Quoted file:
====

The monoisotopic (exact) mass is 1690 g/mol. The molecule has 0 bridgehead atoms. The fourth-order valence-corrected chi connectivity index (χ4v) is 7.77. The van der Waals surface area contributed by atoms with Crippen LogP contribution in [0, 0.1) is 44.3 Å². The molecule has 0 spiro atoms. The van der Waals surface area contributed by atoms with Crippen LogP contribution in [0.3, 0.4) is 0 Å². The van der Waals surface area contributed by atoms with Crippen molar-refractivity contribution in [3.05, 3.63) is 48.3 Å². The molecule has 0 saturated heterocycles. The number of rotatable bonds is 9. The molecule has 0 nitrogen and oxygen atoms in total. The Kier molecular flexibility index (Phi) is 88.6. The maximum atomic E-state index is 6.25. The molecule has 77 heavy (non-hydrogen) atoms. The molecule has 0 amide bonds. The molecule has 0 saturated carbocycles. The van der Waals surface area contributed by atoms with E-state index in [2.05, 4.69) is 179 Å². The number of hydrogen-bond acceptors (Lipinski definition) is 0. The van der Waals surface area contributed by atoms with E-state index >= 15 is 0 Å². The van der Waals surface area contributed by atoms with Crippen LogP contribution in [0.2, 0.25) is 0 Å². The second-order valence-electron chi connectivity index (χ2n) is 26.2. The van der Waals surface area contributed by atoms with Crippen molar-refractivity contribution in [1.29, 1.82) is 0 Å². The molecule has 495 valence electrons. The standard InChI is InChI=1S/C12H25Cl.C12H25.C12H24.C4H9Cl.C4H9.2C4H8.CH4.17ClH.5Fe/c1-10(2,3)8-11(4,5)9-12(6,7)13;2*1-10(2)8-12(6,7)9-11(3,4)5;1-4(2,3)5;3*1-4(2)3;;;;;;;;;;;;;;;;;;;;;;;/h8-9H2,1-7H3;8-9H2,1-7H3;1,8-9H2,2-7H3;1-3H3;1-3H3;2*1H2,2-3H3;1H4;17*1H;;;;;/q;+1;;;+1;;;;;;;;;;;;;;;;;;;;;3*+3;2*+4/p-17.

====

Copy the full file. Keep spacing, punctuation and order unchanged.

The monoisotopic (exact) mass is 1690 g/mol. The molecule has 0 bridgehead atoms. The fourth-order valence-corrected chi connectivity index (χ4v) is 7.77. The van der Waals surface area contributed by atoms with Crippen LogP contribution in [0, 0.1) is 44.3 Å². The molecule has 0 spiro atoms. The van der Waals surface area contributed by atoms with Crippen LogP contribution in [0.3, 0.4) is 0 Å². The van der Waals surface area contributed by atoms with Crippen molar-refractivity contribution in [3.05, 3.63) is 48.3 Å². The molecule has 0 saturated heterocycles. The number of rotatable bonds is 9. The molecule has 0 nitrogen and oxygen atoms in total. The Kier molecular flexibility index (Phi) is 88.6. The maximum atomic E-state index is 6.25. The molecule has 77 heavy (non-hydrogen) atoms. The molecule has 0 amide bonds. The molecule has 0 saturated carbocycles. The van der Waals surface area contributed by atoms with E-state index in [2.05, 4.69) is 179 Å². The number of hydrogen-bond acceptors (Lipinski definition) is 0. The van der Waals surface area contributed by atoms with E-state index >= 15 is 0 Å². The van der Waals surface area contributed by atoms with Crippen LogP contribution in [0.2, 0.25) is 0 Å². The second-order valence-electron chi connectivity index (χ2n) is 26.2. The van der Waals surface area contributed by atoms with Crippen molar-refractivity contribution in [1.29, 1.82) is 0 Å². The molecule has 495 valence electrons. The standard InChI is InChI=1S/C12H25Cl.C12H25.C12H24.C4H9Cl.C4H9.2C4H8.CH4.17ClH.5Fe/c1-10(2,3)8-11(4,5)9-12(6,7)13;2*1-10(2)8-12(6,7)9-11(3,4)5;1-4(2,3)5;3*1-4(2)3;;;;;;;;;;;;;;;;;;;;;;;/h8-9H2,1-7H3;8-9H2,1-7H3;1,8-9H2,2-7H3;1-3H3;1-3H3;2*1H2,2-3H3;1H4;17*1H;;;;;/q;+1;;;+1;;;;;;;;;;;;;;;;;;;;;3*+3;2*+4/p-17.